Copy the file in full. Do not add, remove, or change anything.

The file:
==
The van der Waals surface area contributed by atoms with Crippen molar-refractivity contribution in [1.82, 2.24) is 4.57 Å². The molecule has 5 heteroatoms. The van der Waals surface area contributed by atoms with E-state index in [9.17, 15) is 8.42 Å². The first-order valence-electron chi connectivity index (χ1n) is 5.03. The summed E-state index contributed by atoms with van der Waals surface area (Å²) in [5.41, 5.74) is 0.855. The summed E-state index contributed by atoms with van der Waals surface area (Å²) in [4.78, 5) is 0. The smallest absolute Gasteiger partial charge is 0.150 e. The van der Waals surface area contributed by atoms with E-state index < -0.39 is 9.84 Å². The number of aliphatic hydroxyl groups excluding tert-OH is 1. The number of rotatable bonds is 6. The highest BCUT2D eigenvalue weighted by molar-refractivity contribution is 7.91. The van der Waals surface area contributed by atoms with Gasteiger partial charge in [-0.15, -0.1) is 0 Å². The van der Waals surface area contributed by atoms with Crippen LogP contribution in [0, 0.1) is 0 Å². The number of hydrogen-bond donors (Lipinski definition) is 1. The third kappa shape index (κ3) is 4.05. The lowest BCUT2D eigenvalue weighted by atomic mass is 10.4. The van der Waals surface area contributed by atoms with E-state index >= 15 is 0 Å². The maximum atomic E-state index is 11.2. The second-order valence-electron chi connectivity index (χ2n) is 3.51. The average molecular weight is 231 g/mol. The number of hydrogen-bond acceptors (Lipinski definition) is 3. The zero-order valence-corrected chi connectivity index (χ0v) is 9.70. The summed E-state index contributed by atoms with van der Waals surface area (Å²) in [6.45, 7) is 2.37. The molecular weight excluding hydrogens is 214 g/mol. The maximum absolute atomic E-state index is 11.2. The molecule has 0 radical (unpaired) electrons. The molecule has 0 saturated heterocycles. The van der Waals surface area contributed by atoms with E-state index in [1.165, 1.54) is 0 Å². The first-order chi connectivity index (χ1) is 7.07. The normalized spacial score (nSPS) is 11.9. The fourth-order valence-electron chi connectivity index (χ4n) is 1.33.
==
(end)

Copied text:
The van der Waals surface area contributed by atoms with Crippen molar-refractivity contribution in [1.82, 2.24) is 4.57 Å². The molecule has 5 heteroatoms. The van der Waals surface area contributed by atoms with E-state index in [9.17, 15) is 8.42 Å². The first-order valence-electron chi connectivity index (χ1n) is 5.03. The summed E-state index contributed by atoms with van der Waals surface area (Å²) in [5.41, 5.74) is 0.855. The summed E-state index contributed by atoms with van der Waals surface area (Å²) in [4.78, 5) is 0. The smallest absolute Gasteiger partial charge is 0.150 e. The van der Waals surface area contributed by atoms with E-state index < -0.39 is 9.84 Å². The number of aliphatic hydroxyl groups excluding tert-OH is 1. The number of rotatable bonds is 6. The highest BCUT2D eigenvalue weighted by molar-refractivity contribution is 7.91. The van der Waals surface area contributed by atoms with Gasteiger partial charge in [-0.15, -0.1) is 0 Å². The van der Waals surface area contributed by atoms with Crippen LogP contribution in [0, 0.1) is 0 Å². The number of hydrogen-bond donors (Lipinski definition) is 1. The third kappa shape index (κ3) is 4.05. The lowest BCUT2D eigenvalue weighted by atomic mass is 10.4. The van der Waals surface area contributed by atoms with E-state index >= 15 is 0 Å². The maximum atomic E-state index is 11.2. The second-order valence-electron chi connectivity index (χ2n) is 3.51. The average molecular weight is 231 g/mol. The number of hydrogen-bond acceptors (Lipinski definition) is 3. The zero-order valence-corrected chi connectivity index (χ0v) is 9.70. The summed E-state index contributed by atoms with van der Waals surface area (Å²) in [6.45, 7) is 2.37. The molecular weight excluding hydrogens is 214 g/mol. The maximum absolute atomic E-state index is 11.2. The molecule has 0 radical (unpaired) electrons. The molecule has 0 saturated heterocycles. The van der Waals surface area contributed by atoms with E-state index in [1.165, 1.54) is 0 Å². The first-order chi connectivity index (χ1) is 7.07. The normalized spacial score (nSPS) is 11.9. The fourth-order valence-electron chi connectivity index (χ4n) is 1.33.